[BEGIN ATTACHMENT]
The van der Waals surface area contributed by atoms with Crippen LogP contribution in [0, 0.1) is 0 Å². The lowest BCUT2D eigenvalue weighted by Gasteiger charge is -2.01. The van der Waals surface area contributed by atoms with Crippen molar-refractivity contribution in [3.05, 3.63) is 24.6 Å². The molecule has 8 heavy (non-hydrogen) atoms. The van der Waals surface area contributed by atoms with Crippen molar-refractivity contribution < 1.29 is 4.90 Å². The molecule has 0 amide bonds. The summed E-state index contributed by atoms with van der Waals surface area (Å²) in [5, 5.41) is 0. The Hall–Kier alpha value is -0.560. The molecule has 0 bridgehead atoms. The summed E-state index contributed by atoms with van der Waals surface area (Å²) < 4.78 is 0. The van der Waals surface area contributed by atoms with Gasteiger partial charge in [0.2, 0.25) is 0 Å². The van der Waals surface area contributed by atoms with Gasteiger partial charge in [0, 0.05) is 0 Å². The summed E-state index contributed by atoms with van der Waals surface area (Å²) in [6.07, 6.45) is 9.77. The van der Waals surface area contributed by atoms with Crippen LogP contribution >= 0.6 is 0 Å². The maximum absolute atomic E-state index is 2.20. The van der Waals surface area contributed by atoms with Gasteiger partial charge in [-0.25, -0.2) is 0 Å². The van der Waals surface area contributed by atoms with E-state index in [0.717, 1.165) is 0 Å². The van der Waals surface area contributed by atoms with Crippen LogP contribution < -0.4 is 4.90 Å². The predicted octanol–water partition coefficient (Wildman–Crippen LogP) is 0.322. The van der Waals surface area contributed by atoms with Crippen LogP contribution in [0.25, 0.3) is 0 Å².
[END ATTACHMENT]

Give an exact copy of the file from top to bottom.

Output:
The van der Waals surface area contributed by atoms with Crippen LogP contribution in [0, 0.1) is 0 Å². The lowest BCUT2D eigenvalue weighted by Gasteiger charge is -2.01. The van der Waals surface area contributed by atoms with Crippen molar-refractivity contribution in [3.05, 3.63) is 24.6 Å². The molecule has 8 heavy (non-hydrogen) atoms. The van der Waals surface area contributed by atoms with Crippen molar-refractivity contribution < 1.29 is 4.90 Å². The molecule has 0 amide bonds. The summed E-state index contributed by atoms with van der Waals surface area (Å²) in [5, 5.41) is 0. The Hall–Kier alpha value is -0.560. The molecule has 0 bridgehead atoms. The summed E-state index contributed by atoms with van der Waals surface area (Å²) < 4.78 is 0. The van der Waals surface area contributed by atoms with Gasteiger partial charge in [0.2, 0.25) is 0 Å². The van der Waals surface area contributed by atoms with Gasteiger partial charge in [0, 0.05) is 0 Å². The summed E-state index contributed by atoms with van der Waals surface area (Å²) in [6.07, 6.45) is 9.77. The van der Waals surface area contributed by atoms with Crippen LogP contribution >= 0.6 is 0 Å². The maximum absolute atomic E-state index is 2.20. The van der Waals surface area contributed by atoms with Gasteiger partial charge in [-0.25, -0.2) is 0 Å². The van der Waals surface area contributed by atoms with E-state index in [0.717, 1.165) is 0 Å². The van der Waals surface area contributed by atoms with Crippen LogP contribution < -0.4 is 4.90 Å². The predicted octanol–water partition coefficient (Wildman–Crippen LogP) is 0.322. The van der Waals surface area contributed by atoms with Crippen LogP contribution in [0.25, 0.3) is 0 Å².